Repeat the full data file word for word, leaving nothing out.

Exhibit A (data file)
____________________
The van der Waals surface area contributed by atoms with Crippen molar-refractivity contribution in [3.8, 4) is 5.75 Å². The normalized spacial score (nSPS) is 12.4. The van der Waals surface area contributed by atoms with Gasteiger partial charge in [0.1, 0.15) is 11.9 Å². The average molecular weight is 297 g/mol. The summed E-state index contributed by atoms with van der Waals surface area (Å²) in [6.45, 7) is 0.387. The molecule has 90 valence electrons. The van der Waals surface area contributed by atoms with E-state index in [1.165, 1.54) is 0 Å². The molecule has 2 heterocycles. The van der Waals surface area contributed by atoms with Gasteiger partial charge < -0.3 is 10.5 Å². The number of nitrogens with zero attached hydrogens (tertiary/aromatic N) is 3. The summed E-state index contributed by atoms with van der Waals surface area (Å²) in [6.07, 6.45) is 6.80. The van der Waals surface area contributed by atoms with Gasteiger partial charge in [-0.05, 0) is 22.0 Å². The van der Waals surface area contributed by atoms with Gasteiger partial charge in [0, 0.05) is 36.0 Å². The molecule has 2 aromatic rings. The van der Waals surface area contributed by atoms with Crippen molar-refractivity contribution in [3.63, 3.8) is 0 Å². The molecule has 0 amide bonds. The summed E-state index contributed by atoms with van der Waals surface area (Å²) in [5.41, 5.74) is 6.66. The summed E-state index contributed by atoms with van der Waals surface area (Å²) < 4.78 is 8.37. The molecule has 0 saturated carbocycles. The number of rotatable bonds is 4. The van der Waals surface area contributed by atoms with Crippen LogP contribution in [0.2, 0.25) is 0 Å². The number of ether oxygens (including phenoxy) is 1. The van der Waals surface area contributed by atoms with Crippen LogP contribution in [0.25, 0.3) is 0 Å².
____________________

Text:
The van der Waals surface area contributed by atoms with Crippen molar-refractivity contribution in [3.8, 4) is 5.75 Å². The normalized spacial score (nSPS) is 12.4. The van der Waals surface area contributed by atoms with Gasteiger partial charge in [0.1, 0.15) is 11.9 Å². The average molecular weight is 297 g/mol. The summed E-state index contributed by atoms with van der Waals surface area (Å²) in [6.45, 7) is 0.387. The molecule has 90 valence electrons. The van der Waals surface area contributed by atoms with E-state index in [1.165, 1.54) is 0 Å². The molecule has 2 heterocycles. The van der Waals surface area contributed by atoms with Gasteiger partial charge < -0.3 is 10.5 Å². The number of nitrogens with zero attached hydrogens (tertiary/aromatic N) is 3. The summed E-state index contributed by atoms with van der Waals surface area (Å²) in [6.07, 6.45) is 6.80. The van der Waals surface area contributed by atoms with Gasteiger partial charge in [-0.05, 0) is 22.0 Å². The van der Waals surface area contributed by atoms with Gasteiger partial charge in [0, 0.05) is 36.0 Å². The molecule has 2 aromatic rings. The van der Waals surface area contributed by atoms with Crippen molar-refractivity contribution in [3.63, 3.8) is 0 Å². The molecule has 0 amide bonds. The summed E-state index contributed by atoms with van der Waals surface area (Å²) in [5.41, 5.74) is 6.66. The summed E-state index contributed by atoms with van der Waals surface area (Å²) < 4.78 is 8.37. The molecule has 0 saturated carbocycles. The number of rotatable bonds is 4. The van der Waals surface area contributed by atoms with Crippen LogP contribution in [0.2, 0.25) is 0 Å². The number of ether oxygens (including phenoxy) is 1. The van der Waals surface area contributed by atoms with Crippen LogP contribution in [0.25, 0.3) is 0 Å².